Steve: When I turned fourteen, a relocated musician from Nashville moved in across the street and hung up a shingle advertising guitar lessons. I begged and pleaded and soon began taking lessons. I went to a local music store where I bought a “Young Rascals” songbook and pored over every page. Their guitarist, the great Gene Cornish, listed Scottie Moore as his favorite guitar player. When I had my first guitar lesson, the teacher asked who my favorite guitarist was and I immediately responded “Scottie Moore!” He was a bit taken aback, but all of my lessons then revolved around Elvis Presley songs! This was in 1969, and though I knew who Elvis Presley was, I really was not into him. I was much more influenced by the British blues guitarists – Eric Clapton, Jeff Beck, Peter Green. Other huge influences were Pete Townshend and Dave Davies. It wasn’t much after that when I met Iain Morrison, introduced by a neighbor. Iain had just moved to the states from Scotland and he, too, had a love for music, along with the biggest record collection I had ever seen – and they were all imports! We became fast friends.

Iain: I started playing bass in 1978. A friend wanted to start a band as the lead singer. I joined on bass as I knew that Paul Simonon of The Clash had been playing for six months when they recorded their first album. I figured if he could do it I could do it. That band became The Fabians.

Pat: When I was a kid, 50s music had a comeback (American Graffiti and Happy Days were big), so I really got into Chuck Berry, Little Richard and Buddy Holly. I started on guitar in junior high and for some reason I loved country rock. (New Riders of the Purple Sage comes to mind). But in high school I discovered punk (Ramones, Richard Hell, Clash, et cetera) and that took over for me. Also, I switched to drums at that point.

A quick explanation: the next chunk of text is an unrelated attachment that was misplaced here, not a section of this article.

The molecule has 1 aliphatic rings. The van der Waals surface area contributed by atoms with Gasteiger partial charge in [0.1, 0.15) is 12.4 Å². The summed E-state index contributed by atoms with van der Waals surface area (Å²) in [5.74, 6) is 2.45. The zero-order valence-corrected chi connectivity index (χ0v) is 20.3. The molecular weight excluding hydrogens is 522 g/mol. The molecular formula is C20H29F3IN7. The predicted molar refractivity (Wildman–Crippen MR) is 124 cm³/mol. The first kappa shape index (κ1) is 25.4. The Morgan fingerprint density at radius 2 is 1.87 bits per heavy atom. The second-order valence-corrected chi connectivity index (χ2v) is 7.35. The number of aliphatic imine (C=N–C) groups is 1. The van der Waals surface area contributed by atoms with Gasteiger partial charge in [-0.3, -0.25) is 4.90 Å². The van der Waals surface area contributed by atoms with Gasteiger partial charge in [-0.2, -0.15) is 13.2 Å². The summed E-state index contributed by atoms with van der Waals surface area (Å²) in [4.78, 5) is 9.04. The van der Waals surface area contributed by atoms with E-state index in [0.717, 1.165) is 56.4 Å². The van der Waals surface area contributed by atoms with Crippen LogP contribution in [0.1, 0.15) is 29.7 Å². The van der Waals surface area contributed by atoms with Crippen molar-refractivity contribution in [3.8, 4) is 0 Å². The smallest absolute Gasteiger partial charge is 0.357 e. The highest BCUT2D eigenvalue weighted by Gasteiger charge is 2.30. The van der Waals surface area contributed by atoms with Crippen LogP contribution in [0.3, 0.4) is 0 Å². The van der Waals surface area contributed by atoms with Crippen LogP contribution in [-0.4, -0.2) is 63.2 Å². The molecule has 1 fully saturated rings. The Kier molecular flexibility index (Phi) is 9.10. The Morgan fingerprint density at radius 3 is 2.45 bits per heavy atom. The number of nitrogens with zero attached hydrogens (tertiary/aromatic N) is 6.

Mitch: Ringo Starr was an early influence as was Ginger Baker. No one taught that stuff. You had to buy the records and teach yourself. In the 60’s, they thought rock wasn’t legit

Vance: Singing came before playing. I don’t ever remember not singing, or being interested in music. When I was a kid, I walked around singing ‘Holly Jolly Christmas’ even when it wasn’t Christmas! I learned piano first, but I only had five lessons. After that I just noodled around on the piano for fun and learned to play by ear. The first song I remember picking out was ‘Tired of Waiting’ by The Kinks. The guitar came after that. It’s an old thrift store story. I picked up my own guitar probably when I was about eleven. My mom got me a little $15 acoustic guitar which I still have. It was a no name student size, small body guitar. The plainest acoustic guitar you could imagine. I go way back when it comes to music – back to Lawrence Welk, John Raitt, Anthony Newley, Joan Baez and even some artists most of today’s musicians don’t even recognize, like Paul Robeson. When I started out playing music with bands, I didn’t get into it for the perks. I didn’t get into it for girls. I didn’t get into it to own a fancy car. I got into it to imitate The Beatles and Elvis Presley, that’s why – because I wanted to be like them. Other artists who influenced me and I enjoyed seeing live are Tom Jones and the Ramones in their early years.

What bands were you a member of prior to the formation of The Mosquitos?

Tony: In high school, I was in the jazz band – if that counts. Junior Year – Frost. Senior year – Getz Ice Shelf. 1979-1981 – Quisp (with two other eventual members of the Mosquitos).